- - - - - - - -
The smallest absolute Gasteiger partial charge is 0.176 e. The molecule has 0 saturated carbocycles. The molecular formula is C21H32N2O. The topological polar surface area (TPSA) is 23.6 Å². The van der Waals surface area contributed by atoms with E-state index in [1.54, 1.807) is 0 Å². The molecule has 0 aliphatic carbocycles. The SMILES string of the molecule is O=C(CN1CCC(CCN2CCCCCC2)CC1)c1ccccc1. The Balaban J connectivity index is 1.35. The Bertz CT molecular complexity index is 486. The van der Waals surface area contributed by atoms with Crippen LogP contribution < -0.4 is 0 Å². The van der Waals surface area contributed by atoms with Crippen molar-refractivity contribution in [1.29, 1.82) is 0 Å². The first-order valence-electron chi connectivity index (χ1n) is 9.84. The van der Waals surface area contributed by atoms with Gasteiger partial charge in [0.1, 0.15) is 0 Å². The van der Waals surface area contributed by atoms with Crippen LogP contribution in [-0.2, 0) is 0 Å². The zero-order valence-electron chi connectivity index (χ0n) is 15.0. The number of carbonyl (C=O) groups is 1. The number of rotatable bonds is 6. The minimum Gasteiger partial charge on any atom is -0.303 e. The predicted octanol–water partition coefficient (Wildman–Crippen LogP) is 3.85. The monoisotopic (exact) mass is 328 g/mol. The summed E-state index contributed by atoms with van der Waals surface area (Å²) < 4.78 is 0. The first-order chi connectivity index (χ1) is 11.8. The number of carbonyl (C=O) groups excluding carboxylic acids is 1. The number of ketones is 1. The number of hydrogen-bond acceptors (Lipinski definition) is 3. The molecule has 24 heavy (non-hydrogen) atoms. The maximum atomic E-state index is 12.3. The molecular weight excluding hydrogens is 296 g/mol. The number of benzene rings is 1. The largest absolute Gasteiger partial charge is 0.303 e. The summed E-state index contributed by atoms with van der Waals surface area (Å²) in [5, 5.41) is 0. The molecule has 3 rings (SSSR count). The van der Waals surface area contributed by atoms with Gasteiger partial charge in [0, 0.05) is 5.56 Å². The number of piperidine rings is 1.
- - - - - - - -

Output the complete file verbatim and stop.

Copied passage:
The smallest absolute Gasteiger partial charge is 0.176 e. The molecule has 0 saturated carbocycles. The molecular formula is C21H32N2O. The topological polar surface area (TPSA) is 23.6 Å². The van der Waals surface area contributed by atoms with E-state index in [1.54, 1.807) is 0 Å². The molecule has 0 aliphatic carbocycles. The SMILES string of the molecule is O=C(CN1CCC(CCN2CCCCCC2)CC1)c1ccccc1. The Balaban J connectivity index is 1.35. The Bertz CT molecular complexity index is 486. The van der Waals surface area contributed by atoms with Crippen LogP contribution < -0.4 is 0 Å². The van der Waals surface area contributed by atoms with Crippen molar-refractivity contribution in [1.29, 1.82) is 0 Å². The first-order valence-electron chi connectivity index (χ1n) is 9.84. The van der Waals surface area contributed by atoms with Gasteiger partial charge in [0.1, 0.15) is 0 Å². The van der Waals surface area contributed by atoms with Crippen LogP contribution in [-0.2, 0) is 0 Å². The zero-order valence-electron chi connectivity index (χ0n) is 15.0. The number of carbonyl (C=O) groups is 1. The number of rotatable bonds is 6. The minimum Gasteiger partial charge on any atom is -0.303 e. The predicted octanol–water partition coefficient (Wildman–Crippen LogP) is 3.85. The monoisotopic (exact) mass is 328 g/mol. The summed E-state index contributed by atoms with van der Waals surface area (Å²) < 4.78 is 0. The first-order chi connectivity index (χ1) is 11.8. The number of carbonyl (C=O) groups excluding carboxylic acids is 1. The number of ketones is 1. The number of hydrogen-bond acceptors (Lipinski definition) is 3. The molecule has 24 heavy (non-hydrogen) atoms. The maximum atomic E-state index is 12.3. The molecular weight excluding hydrogens is 296 g/mol. The number of benzene rings is 1. The largest absolute Gasteiger partial charge is 0.303 e. The summed E-state index contributed by atoms with van der Waals surface area (Å²) in [5, 5.41) is 0. The molecule has 3 rings (SSSR count). The van der Waals surface area contributed by atoms with Gasteiger partial charge in [0, 0.05) is 5.56 Å². The number of piperidine rings is 1.